My forays into the world of creative junk food have not always been successful. Let's face it: I'm a girls' girl usually found wielding a baguette in one hand and a bottle of Champagne in the other. But, by way of confession, I really, really love the junk food aisle. Like most girls in their 20s, I try to curb my adoration. But, truth be told, there are few things I love more than a bag of crunchy Cheetos or Smartfood popcorn. I crumble ranch Doritos on top of cold delivery pizza. I once plucked an open but uneaten bag of Cheetos from the garbage in college (again, this is a confession), and my friends still tell the story of how I crawled inebriated into bed the night of my 18th birthday, refusing any company other than a bag of Cape Cod potato chips.
But, as I said, I do try to watch myself. I don't want "Kerry" to become as synonymous with potato chips as "Popeye" is with spinach. So, I look forward to those few occasions a year when junk food is encouraged and exalted: the Fourth of July, for instance, or most important, the Super Bowl. Super Bowl Sunday is when I cut loose all ties and dive straight into the blue cheese pool. Growing up in a tangle of Europeans did not do much for my football fever, so this Sunday is like my culinary Christmas.
This year, I wanted to outdo myself. And I think I did. I combined two of my favorite all-American junk food concoctions: nachos, and the loaded baked potato. Why should chips and cheese be relegated exclusively to flavors of the Southwest? Think of all the delectable permutations of chips and melted cheese that are possible! Instead of corn chips, I use super-crunchy kettle-cooked potato chips and load them with all the traditional baked potato fixings. I start with a creamy mashed potato spread, then shredded extra-sharp cheddar cheese, homemade bacon bits, and sliced scallions. I melt the whole concoction in a hot, crisping oven, and the baked potato chips emerge laden with drapes of oozing cheese. As a final touch, I add a giant spoonful of sour cream, which immediately starts to melt and pool around all the nooks and crannies. These chips are easy and innovative--and they won't last one quarter, so make a few batches!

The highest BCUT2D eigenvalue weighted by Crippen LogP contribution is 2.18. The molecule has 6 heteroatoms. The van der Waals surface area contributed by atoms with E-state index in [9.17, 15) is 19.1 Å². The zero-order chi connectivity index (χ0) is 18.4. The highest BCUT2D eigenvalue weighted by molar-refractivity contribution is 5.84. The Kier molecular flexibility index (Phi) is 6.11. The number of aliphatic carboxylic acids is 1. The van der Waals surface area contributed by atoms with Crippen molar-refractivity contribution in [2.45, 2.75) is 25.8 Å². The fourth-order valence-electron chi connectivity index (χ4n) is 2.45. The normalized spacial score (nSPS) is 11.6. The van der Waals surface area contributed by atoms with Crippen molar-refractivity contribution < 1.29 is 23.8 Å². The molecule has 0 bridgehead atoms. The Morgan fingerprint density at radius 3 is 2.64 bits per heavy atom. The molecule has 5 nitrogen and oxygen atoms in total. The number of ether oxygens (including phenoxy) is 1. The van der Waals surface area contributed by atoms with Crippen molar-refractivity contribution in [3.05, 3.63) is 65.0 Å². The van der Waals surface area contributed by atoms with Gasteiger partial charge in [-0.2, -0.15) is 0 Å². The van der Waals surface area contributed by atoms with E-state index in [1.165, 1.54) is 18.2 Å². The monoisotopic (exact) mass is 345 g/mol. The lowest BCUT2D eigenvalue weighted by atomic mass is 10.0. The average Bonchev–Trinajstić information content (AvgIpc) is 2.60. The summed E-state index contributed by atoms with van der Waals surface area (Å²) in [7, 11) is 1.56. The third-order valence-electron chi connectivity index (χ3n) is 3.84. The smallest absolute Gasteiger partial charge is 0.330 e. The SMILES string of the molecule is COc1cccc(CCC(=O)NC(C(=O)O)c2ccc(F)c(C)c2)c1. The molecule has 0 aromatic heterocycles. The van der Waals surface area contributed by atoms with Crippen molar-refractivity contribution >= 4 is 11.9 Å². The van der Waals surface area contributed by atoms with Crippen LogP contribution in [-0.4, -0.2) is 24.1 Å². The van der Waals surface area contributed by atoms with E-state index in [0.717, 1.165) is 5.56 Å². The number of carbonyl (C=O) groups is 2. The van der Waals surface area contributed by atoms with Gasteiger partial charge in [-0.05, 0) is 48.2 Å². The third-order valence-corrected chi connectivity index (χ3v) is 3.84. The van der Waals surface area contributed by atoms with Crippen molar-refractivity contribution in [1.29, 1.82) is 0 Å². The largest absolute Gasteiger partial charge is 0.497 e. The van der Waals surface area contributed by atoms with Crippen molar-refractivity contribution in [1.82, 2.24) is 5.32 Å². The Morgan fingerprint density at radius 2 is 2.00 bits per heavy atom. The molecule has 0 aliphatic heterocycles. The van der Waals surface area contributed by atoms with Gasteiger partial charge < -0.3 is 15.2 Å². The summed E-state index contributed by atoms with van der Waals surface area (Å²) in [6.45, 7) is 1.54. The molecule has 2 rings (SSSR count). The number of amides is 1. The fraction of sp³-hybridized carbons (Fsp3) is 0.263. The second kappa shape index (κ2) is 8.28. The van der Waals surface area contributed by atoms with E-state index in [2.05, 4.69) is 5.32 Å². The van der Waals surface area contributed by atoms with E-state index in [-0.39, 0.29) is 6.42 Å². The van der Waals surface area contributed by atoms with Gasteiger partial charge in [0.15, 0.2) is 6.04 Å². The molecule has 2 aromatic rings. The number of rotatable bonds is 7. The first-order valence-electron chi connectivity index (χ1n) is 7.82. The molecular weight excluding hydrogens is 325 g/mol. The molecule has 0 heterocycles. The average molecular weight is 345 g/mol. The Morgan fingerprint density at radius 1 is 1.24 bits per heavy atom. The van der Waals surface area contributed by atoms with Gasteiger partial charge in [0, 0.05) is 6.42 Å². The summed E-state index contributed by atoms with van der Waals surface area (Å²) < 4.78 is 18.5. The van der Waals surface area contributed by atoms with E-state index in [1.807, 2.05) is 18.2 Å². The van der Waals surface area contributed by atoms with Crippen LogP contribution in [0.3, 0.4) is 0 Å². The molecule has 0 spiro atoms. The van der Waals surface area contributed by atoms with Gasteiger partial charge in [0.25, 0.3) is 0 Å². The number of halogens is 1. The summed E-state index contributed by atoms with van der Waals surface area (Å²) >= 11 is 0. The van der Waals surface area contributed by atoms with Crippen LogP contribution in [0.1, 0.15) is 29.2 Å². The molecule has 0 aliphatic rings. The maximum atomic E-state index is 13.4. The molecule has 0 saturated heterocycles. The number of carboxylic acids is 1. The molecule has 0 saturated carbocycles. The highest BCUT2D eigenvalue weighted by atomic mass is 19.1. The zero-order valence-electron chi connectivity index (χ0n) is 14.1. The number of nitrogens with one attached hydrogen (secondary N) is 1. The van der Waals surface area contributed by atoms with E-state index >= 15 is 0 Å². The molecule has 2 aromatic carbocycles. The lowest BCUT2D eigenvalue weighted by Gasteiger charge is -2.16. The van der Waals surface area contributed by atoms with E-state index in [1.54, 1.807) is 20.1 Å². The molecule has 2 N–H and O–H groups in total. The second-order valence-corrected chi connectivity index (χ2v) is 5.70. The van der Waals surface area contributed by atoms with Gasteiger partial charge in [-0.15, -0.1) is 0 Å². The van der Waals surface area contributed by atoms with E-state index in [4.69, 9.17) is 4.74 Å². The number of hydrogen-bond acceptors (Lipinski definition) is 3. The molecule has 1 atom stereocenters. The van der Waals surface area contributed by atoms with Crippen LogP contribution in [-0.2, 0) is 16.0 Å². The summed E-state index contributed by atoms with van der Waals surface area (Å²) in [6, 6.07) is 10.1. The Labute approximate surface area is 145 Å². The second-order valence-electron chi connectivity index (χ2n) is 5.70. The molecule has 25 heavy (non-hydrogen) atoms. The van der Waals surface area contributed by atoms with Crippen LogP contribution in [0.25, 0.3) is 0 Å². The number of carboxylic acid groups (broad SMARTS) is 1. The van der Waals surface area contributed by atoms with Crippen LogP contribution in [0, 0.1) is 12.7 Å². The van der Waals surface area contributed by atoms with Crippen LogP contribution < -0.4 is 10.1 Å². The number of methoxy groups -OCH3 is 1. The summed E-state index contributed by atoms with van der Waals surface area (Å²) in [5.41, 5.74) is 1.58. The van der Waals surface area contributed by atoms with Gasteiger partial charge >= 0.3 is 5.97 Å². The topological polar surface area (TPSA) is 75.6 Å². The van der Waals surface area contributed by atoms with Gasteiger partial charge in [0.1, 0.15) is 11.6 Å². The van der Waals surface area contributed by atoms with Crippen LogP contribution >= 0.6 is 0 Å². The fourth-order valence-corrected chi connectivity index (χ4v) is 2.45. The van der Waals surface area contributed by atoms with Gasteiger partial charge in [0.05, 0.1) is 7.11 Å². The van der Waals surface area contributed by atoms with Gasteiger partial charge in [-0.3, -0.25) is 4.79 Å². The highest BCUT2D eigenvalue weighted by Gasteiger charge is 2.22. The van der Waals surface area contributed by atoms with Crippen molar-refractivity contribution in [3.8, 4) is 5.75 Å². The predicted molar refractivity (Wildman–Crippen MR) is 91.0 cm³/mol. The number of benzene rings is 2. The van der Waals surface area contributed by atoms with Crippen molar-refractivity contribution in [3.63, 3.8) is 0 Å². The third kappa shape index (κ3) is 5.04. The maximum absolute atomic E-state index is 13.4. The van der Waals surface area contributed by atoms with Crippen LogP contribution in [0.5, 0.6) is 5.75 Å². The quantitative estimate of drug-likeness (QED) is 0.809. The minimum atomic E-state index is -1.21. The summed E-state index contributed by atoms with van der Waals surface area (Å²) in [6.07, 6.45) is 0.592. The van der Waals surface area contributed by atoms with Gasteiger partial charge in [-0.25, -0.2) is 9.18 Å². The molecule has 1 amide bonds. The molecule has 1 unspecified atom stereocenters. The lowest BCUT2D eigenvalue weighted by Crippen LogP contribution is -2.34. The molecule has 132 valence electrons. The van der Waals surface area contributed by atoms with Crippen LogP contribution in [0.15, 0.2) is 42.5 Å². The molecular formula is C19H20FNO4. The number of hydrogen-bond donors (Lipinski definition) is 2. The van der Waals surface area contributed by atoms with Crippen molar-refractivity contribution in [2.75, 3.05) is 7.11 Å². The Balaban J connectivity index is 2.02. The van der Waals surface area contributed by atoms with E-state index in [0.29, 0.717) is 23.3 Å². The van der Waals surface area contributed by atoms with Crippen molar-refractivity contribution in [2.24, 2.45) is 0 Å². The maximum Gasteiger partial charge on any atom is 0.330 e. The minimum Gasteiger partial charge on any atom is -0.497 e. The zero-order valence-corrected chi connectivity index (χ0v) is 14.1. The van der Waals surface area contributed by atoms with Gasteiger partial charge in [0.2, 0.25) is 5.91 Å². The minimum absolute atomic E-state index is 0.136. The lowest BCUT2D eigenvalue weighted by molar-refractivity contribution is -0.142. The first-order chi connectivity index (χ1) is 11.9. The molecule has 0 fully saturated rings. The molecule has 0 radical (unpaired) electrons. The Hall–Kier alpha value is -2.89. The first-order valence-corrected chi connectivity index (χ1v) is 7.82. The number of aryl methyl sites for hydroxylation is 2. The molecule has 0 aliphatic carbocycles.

- 1 seven-ounce bag of kettle-cooked potato chips
- 1 medium russet potato, peeled, and cut into 1-inch cubes
- 1/2 cup whole milk
- 1 tablespoon butter
- Salt and pepper
- 4 strips thick-cut bacon
- 1 cup grated extra sharp cheddar cheese
- 2 to 3 scallions, sliced
- 1/4 cup sour cream
Preheat the oven to 400°F.
Place the peeled and cubed potato in a small sauce pan, and just cover it with cold water and a pinch of salt. Place the lid on the pot, crank the heat up to high, and cook the potatoes until they are fork tender.
To make the mashed potato topping, drain the potatoes and put them back in their hot pot (but not on a lit burner), just so a bit of the excess moisture will evaporate. Then pass the potatoes through a ricer, and add the butter and milk to the potatoes and mix to combine. Season with salt and pepper. If you do not have a ricer, don't despair. Just add the butter and milk to the chunks of potatoes and mash with a potato masher.
For the bacon bits, slice each thick-cut strip of bacon in half lengthwise, and then cut the thin strips about every quarter inch to create little squares. Put the bacon pieces into a small sauté pan over medium to medium-high heat, and cook until crisp, but not crisp all the way through, because they will continue to crisp slightly when you melt the cheese in the oven, and you don't want them to burn. Drain on a paper towel.
Fill an oven-safe wide plate with the chips. You don't need to use all of each topping; really, when building nachos, it depends on which chips and which dish you end up choosing. So just dollop away to your preference. Begin first with the mashed potatoes, then the extra sharp cheddar cheese, then the bacon bits, and lastly the scallions. Place the plate on a baking sheet, and bake for 10 minutes in the 400°F oven.
Lastly, dollop some sour cream over the top of the nachos, and serve straight from the oven, hot and gooey and really, really good.